Star lefthander David Price was the most valuable pitcher on the Detroit Tigers in 2015, even though he spent the final two months of the season pitching for another team. In fact, Price has been the best pitcher in the American League over the past five seasons according to fWAR. He is in the prime of his career, and seems a near lock to be the highest paid free agent of the 2015-2016 offseason.
Price was acquired by Detroit at the trade deadline in 2014 and traded a year later at the 2015 deadline. For the first four months of the 2015 season, he replaced Max Scherzer in the Tigers' rotation in what might have been a Cy Young winning season. Now, the Tigers are without Scherzer, and without Price in their rotation. In fact, they are also without Drew Smyly, who was traded to acquire Price in 2014. Is it possible the the Tigers will bring Price back for 2016?
The Tigers traded Price at the trade deadline during the 2015 season, having not engaged in any meaningful contract negotiations to keep him in a Tigers' uniform. According to Price's agent, Bo McKinnis...
"...it was evident they wanted to keep him and we expressed a desire to stay, as well. But we were coming from two different positions from the beginning and the talks really never took off from there."
Price is looking at a contract north of $200 million for six years or more. The Tigers offered Max Scherzer $144 million and he got a contract for $210 million from the Washington Nationals. Price would seem to fall in that range, and there will be multiple teams lining up to talk about terms. However, the Tigers don't figure to be one of them.
You can never say never when you're talking about how Tigers' owner Mike Ilitch will spend his money, but every indication is that the Tigers don't want their payroll to eclipse the $189 million luxury tax threshold, and that would leave them with about $40 million to spend on player salaries by opening day of the 2016 season after accounting for player benefits and arbitration increases. Should they spend close to $30 million per year on one pitcher, they won't have enough left to acquire the players that they need to return to the status of contenders. Those needs would include another starting pitcher, some help for the bullpen, and outfielders to replace Yoenis Cespedes and Rajai Davis.
A seven-year contract at $30 million per season would be in line with expectations, and would keep Price under contract until age 37. There are pitchers who perform well until age 37, but chances of getting a performance worth that kind of salary at that age are pretty remote. But say the Tigers were to offer price a 10-year contract, and pay him only $21 million per season? That would bring him to his age 40 season, and the average annual value of the contract would leave another $19 million to spend on other players.
The Nationals paid Scherzer $210 million for seven years, but spread the payments over 15 years. He made $10 million in 2015, $15 million per year for three more seasons, and $35 million per year for the final three years, but payments will be deferred so that he receives $105 million in salary deferred into future years. For luxury tax purposes, Scherzer's average annual value of his salary is $28, 089,376. But that is a seven-year contract, If Price were given a 10-year contract, that would bring the average annual value down. He would take the calculated risk of committing to terms for years when he may still be productive.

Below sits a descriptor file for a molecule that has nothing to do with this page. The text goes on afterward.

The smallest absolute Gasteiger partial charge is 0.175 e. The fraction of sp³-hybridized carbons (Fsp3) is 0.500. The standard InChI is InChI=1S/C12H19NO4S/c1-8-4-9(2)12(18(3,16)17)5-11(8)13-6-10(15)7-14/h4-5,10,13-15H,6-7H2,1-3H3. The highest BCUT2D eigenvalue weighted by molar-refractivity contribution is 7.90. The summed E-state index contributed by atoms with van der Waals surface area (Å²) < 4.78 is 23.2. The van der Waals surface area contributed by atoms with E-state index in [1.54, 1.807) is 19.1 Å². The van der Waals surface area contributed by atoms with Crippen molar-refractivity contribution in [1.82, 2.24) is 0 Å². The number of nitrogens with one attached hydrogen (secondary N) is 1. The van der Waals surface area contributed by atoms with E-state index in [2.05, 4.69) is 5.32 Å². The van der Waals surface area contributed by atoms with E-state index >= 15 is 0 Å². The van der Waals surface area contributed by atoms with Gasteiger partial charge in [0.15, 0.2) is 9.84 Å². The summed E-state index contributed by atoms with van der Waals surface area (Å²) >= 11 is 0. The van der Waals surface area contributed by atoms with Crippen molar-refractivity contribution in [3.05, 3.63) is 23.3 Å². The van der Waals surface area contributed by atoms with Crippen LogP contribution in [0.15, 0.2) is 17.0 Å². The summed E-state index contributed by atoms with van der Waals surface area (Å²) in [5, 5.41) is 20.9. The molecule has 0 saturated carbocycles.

Another alternative is that the Tigers simply blow past the luxury tax threshold and pay a 17 percent tax on every dollar above $189 million, but indications from Avila are that will not happen. When interviewed by the MLB network recently, Avila sai:
"I would say (payroll) is probably more restrictive this year, just because we have money invested in so many guys already,"
Avila had previously said "a payroll in the $189-200 million range was "ridiculous."
It's not hard to see that the Tigers have been willing to spend up to, but not over the $189 million mark. In fact, trading Price in July took the team's payroll from just above the tax threshold to a comfortable margin below it.
A third alternative for the Tigers to bring Price back without paying a tax would be to make a trade that clears some payroll space, like what they did when they sent Prince Fielder to Texas. The problem with this scenario is that there are five players who earn enough salary to make a significant difference, and each of those players fills a key role on Detroit's roster. Even if we're talking about a player who under performed in 2016, such as Anibal Sanchez or Victor Martinez, there is hardly a scenario where the Tigers are contenders in 2016 without those players returning to form. Otherwise, the Tigers need to acquire a third starting pitcher or a clean up hitter in addition to those already on the shopping list.
The most realistic chance the the Tigers have of replacing the production lost by the departures of Price and Scherzer is for their well paid stars to pitch up to their ability. Justin Verlander is in the fourth season of a contract that pays him $28 million per season. Sanchez has two years left on an $80 million contract. If those two can pitch up to that level, the Tigers have a fighting chance to add two starting pitchers that can bring them back into contention without blowing the budget.